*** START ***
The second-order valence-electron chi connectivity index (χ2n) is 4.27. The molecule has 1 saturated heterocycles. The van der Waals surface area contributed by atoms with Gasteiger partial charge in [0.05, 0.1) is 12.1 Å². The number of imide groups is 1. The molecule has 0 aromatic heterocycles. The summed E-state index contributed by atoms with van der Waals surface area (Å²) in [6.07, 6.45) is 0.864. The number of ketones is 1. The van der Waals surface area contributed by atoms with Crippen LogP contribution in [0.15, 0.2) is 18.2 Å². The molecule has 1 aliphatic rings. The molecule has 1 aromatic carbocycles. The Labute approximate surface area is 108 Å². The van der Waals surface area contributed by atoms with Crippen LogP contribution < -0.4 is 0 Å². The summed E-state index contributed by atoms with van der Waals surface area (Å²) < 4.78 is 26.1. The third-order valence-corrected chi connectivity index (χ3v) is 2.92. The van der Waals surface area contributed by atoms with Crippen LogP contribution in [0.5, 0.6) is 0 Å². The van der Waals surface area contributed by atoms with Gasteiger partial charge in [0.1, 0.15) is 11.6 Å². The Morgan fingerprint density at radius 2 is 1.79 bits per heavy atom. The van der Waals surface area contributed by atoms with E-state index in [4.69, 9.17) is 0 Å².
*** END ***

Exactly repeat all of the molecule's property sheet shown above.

The second-order valence-electron chi connectivity index (χ2n) is 4.27. The molecule has 1 saturated heterocycles. The van der Waals surface area contributed by atoms with Gasteiger partial charge in [0.05, 0.1) is 12.1 Å². The number of imide groups is 1. The molecule has 0 aromatic heterocycles. The summed E-state index contributed by atoms with van der Waals surface area (Å²) in [6.07, 6.45) is 0.864. The number of ketones is 1. The van der Waals surface area contributed by atoms with Crippen LogP contribution in [0.15, 0.2) is 18.2 Å². The molecule has 1 aliphatic rings. The molecule has 1 aromatic carbocycles. The Labute approximate surface area is 108 Å². The van der Waals surface area contributed by atoms with Crippen LogP contribution < -0.4 is 0 Å². The summed E-state index contributed by atoms with van der Waals surface area (Å²) < 4.78 is 26.1. The third-order valence-corrected chi connectivity index (χ3v) is 2.92. The van der Waals surface area contributed by atoms with Crippen LogP contribution in [0.5, 0.6) is 0 Å². The van der Waals surface area contributed by atoms with Gasteiger partial charge in [0.1, 0.15) is 11.6 Å². The Morgan fingerprint density at radius 2 is 1.79 bits per heavy atom. The van der Waals surface area contributed by atoms with E-state index in [4.69, 9.17) is 0 Å².